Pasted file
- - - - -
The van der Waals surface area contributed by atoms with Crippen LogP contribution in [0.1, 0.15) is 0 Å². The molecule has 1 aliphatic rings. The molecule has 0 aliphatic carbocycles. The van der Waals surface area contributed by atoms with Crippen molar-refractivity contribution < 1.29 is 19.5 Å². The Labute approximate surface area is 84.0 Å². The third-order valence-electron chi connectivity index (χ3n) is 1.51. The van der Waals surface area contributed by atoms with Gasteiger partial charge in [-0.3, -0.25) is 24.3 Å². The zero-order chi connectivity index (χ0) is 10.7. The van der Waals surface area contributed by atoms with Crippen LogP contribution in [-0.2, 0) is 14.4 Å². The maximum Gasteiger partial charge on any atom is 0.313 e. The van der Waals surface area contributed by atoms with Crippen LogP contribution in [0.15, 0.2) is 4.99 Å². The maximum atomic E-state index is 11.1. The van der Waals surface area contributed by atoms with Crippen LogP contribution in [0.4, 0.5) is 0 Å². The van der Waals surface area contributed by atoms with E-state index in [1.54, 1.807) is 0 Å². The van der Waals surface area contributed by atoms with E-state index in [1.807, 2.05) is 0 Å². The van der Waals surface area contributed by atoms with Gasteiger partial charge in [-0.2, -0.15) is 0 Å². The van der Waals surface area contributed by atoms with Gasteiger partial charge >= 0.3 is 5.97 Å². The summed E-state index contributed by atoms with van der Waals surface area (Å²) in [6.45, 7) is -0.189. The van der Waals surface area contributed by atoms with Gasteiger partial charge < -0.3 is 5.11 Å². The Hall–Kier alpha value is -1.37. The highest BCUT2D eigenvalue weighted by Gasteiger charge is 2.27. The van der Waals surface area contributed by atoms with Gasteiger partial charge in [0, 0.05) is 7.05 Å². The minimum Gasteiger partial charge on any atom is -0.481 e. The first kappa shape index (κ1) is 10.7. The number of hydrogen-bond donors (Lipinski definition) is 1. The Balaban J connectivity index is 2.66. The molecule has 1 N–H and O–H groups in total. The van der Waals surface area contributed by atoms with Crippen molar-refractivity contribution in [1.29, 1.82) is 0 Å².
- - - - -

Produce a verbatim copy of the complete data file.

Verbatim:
The van der Waals surface area contributed by atoms with Crippen LogP contribution in [0.1, 0.15) is 0 Å². The molecule has 1 aliphatic rings. The molecule has 0 aliphatic carbocycles. The van der Waals surface area contributed by atoms with Crippen molar-refractivity contribution < 1.29 is 19.5 Å². The Labute approximate surface area is 84.0 Å². The third-order valence-electron chi connectivity index (χ3n) is 1.51. The van der Waals surface area contributed by atoms with Gasteiger partial charge in [-0.3, -0.25) is 24.3 Å². The zero-order chi connectivity index (χ0) is 10.7. The van der Waals surface area contributed by atoms with Crippen LogP contribution in [-0.2, 0) is 14.4 Å². The maximum Gasteiger partial charge on any atom is 0.313 e. The van der Waals surface area contributed by atoms with Crippen LogP contribution in [0.15, 0.2) is 4.99 Å². The maximum atomic E-state index is 11.1. The van der Waals surface area contributed by atoms with Crippen LogP contribution in [0.4, 0.5) is 0 Å². The van der Waals surface area contributed by atoms with E-state index in [1.54, 1.807) is 0 Å². The van der Waals surface area contributed by atoms with E-state index in [1.807, 2.05) is 0 Å². The van der Waals surface area contributed by atoms with Gasteiger partial charge in [-0.2, -0.15) is 0 Å². The van der Waals surface area contributed by atoms with Gasteiger partial charge >= 0.3 is 5.97 Å². The summed E-state index contributed by atoms with van der Waals surface area (Å²) in [6.45, 7) is -0.189. The van der Waals surface area contributed by atoms with Gasteiger partial charge < -0.3 is 5.11 Å². The Hall–Kier alpha value is -1.37. The highest BCUT2D eigenvalue weighted by Gasteiger charge is 2.27. The van der Waals surface area contributed by atoms with Gasteiger partial charge in [0, 0.05) is 7.05 Å². The minimum Gasteiger partial charge on any atom is -0.481 e. The first kappa shape index (κ1) is 10.7. The number of hydrogen-bond donors (Lipinski definition) is 1. The Balaban J connectivity index is 2.66. The molecule has 1 N–H and O–H groups in total. The van der Waals surface area contributed by atoms with Crippen molar-refractivity contribution in [1.29, 1.82) is 0 Å².